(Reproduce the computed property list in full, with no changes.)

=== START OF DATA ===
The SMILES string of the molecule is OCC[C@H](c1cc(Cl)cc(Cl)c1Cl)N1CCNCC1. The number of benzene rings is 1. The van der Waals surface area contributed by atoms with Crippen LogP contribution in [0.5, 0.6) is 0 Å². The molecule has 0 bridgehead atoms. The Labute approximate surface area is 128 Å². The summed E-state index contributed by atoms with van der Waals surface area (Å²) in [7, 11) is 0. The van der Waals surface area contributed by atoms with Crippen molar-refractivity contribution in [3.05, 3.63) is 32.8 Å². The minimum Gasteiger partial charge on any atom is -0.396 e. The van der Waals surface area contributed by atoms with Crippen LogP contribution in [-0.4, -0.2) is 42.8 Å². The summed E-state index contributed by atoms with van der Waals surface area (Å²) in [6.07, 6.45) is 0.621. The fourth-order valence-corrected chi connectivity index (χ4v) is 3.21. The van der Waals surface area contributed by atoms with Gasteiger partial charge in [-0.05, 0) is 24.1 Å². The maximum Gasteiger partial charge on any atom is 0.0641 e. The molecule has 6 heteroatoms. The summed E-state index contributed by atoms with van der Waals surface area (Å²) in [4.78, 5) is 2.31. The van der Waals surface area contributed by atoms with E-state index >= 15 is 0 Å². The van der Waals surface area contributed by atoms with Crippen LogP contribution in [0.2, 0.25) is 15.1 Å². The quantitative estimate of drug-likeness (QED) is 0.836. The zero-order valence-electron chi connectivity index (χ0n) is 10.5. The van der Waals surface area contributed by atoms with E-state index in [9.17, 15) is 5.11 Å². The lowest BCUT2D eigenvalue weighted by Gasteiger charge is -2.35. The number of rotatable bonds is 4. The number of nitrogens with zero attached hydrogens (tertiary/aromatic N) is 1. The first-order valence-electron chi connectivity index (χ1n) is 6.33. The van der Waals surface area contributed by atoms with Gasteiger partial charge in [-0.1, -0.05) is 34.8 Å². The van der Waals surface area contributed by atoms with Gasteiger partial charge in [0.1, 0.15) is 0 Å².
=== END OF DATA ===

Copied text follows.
The SMILES string of the molecule is OCC[C@H](c1cc(Cl)cc(Cl)c1Cl)N1CCNCC1. The number of benzene rings is 1. The van der Waals surface area contributed by atoms with Crippen LogP contribution in [0.5, 0.6) is 0 Å². The molecule has 0 bridgehead atoms. The Labute approximate surface area is 128 Å². The summed E-state index contributed by atoms with van der Waals surface area (Å²) in [7, 11) is 0. The van der Waals surface area contributed by atoms with Crippen molar-refractivity contribution in [3.05, 3.63) is 32.8 Å². The minimum Gasteiger partial charge on any atom is -0.396 e. The van der Waals surface area contributed by atoms with Crippen LogP contribution in [-0.4, -0.2) is 42.8 Å². The summed E-state index contributed by atoms with van der Waals surface area (Å²) in [6.07, 6.45) is 0.621. The fourth-order valence-corrected chi connectivity index (χ4v) is 3.21. The van der Waals surface area contributed by atoms with Gasteiger partial charge in [-0.05, 0) is 24.1 Å². The maximum Gasteiger partial charge on any atom is 0.0641 e. The molecule has 6 heteroatoms. The summed E-state index contributed by atoms with van der Waals surface area (Å²) in [4.78, 5) is 2.31. The van der Waals surface area contributed by atoms with E-state index >= 15 is 0 Å². The van der Waals surface area contributed by atoms with Crippen LogP contribution in [0.2, 0.25) is 15.1 Å². The quantitative estimate of drug-likeness (QED) is 0.836. The zero-order valence-electron chi connectivity index (χ0n) is 10.5. The van der Waals surface area contributed by atoms with E-state index in [9.17, 15) is 5.11 Å². The lowest BCUT2D eigenvalue weighted by Gasteiger charge is -2.35. The number of rotatable bonds is 4. The number of nitrogens with zero attached hydrogens (tertiary/aromatic N) is 1. The first-order valence-electron chi connectivity index (χ1n) is 6.33. The van der Waals surface area contributed by atoms with Gasteiger partial charge in [-0.1, -0.05) is 34.8 Å². The van der Waals surface area contributed by atoms with Gasteiger partial charge in [0.1, 0.15) is 0 Å².